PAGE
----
I guess what I'm saying is that the technologies aren't connected unless they were created to be connected. You can easily have one without the other.
     
    ribka likes this.
  3. I agree, Roper. We need "smart" people, not "smart" guns.
     
    Skysoldier and triploidjunkie like this.
  4. So Josh, would you buy one? Could you afford one...? What if that is your only legal choice? Don't you think "...shall not be infringed..." is compromised here? Just asking...
     
    Phil Fravel likes this.
  5. Good point about whether restricting availability only to smart guns gets crosswise with the 2nd Amendment. Courts shy of SCOTUS are finding NSA in compliance with the 4th, so as it stands we cannot rely on either the Executive, Legislative, or Judicial branch to protect the Constitution. The need for smart people with dumb guns is unprecedented.

    Sg
     
  6. Are you asking "what if my only legal option was to buy a gun that could be shut off by the govt"? Seriously, that's a huge jump from the topic of a gun that won't fire for anyone but the owner. But if you want an answer, yeah, I'd be against that. As would the courts.

    I'm just saying there are enough things to worry about without making mountains out of molehills. Trust the free market. If nobody wants this, nobody will buy it. Trying to stop technological advances because someone is afraid of them is stupid. Doesn't matter if it's RFID enabled gun locks, e-cigarettes, or the ability to 3-d print a lower receiver. I won't stand with any side who tries to hobble technology that way.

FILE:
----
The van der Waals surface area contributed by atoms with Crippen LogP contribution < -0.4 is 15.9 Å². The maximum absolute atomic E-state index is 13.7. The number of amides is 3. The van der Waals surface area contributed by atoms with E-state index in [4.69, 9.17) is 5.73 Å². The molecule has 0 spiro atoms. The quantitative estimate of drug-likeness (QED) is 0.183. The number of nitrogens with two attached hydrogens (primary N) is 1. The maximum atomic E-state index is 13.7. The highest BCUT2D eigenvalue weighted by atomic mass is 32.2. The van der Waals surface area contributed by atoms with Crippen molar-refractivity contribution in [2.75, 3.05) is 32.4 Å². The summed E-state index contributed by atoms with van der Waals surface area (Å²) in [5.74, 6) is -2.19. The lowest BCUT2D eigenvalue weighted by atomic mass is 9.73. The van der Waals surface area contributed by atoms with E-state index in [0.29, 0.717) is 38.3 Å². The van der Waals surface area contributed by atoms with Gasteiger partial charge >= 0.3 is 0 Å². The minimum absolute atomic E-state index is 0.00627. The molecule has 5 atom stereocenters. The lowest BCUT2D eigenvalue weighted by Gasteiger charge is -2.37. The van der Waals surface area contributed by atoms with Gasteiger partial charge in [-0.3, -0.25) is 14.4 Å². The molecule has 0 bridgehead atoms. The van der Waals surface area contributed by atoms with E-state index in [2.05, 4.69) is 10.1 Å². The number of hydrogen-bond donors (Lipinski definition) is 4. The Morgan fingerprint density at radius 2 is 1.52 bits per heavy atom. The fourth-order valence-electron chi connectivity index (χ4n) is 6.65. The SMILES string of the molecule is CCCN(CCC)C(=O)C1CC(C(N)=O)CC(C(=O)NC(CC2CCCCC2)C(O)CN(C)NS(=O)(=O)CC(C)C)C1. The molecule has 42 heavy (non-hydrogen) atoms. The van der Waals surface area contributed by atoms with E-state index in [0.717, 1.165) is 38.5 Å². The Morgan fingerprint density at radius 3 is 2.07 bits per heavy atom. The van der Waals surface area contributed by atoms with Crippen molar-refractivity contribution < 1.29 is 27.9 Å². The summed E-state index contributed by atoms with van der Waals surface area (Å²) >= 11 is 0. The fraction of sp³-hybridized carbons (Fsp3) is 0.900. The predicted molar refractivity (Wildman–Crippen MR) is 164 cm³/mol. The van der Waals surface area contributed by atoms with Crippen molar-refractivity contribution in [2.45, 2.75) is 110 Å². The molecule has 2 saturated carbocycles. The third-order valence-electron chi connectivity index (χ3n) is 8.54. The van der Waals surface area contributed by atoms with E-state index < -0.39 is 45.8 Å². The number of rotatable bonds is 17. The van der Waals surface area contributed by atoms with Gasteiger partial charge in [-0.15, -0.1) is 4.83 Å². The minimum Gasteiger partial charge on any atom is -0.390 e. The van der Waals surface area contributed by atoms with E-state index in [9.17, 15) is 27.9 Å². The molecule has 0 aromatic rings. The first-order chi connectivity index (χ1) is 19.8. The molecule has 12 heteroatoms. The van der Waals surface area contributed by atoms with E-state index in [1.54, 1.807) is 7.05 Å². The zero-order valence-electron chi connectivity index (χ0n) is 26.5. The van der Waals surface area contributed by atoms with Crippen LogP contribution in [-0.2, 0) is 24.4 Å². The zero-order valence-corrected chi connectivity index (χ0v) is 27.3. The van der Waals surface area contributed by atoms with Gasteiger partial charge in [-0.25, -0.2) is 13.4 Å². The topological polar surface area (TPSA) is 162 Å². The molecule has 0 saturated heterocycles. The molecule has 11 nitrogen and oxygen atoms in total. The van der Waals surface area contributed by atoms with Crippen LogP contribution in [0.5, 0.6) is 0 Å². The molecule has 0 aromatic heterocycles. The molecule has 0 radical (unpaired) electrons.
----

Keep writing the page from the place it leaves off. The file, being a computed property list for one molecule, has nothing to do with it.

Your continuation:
Bob Rankin and Dan Nelson like this.
  7. For the record, I think a gun that won't fire unless you are wearing the watch that it is paired to is stupid.I will eat my hat if it becomes a popular item.

    Rather than messing around with that, I'd rather see somebody improve biometric recognition to the point that one could choose to set a gun to only fire if an authorized person was holding it. While not useful for every situation, I could see advantages to knowing that you, your wife or (for example) your neighbor, could fire your HD gun. But your kids could never have an accident with it and a criminal could never turn it against you in the middle of a crime.

    And no, I wouldn't want to see that as a requirement for guns either. But it would be a useful and legitimate item to bring to market. And I wouldn't want to prevent the technology from being available for use if someone wanted it.
     
    Dan Nelson likes this.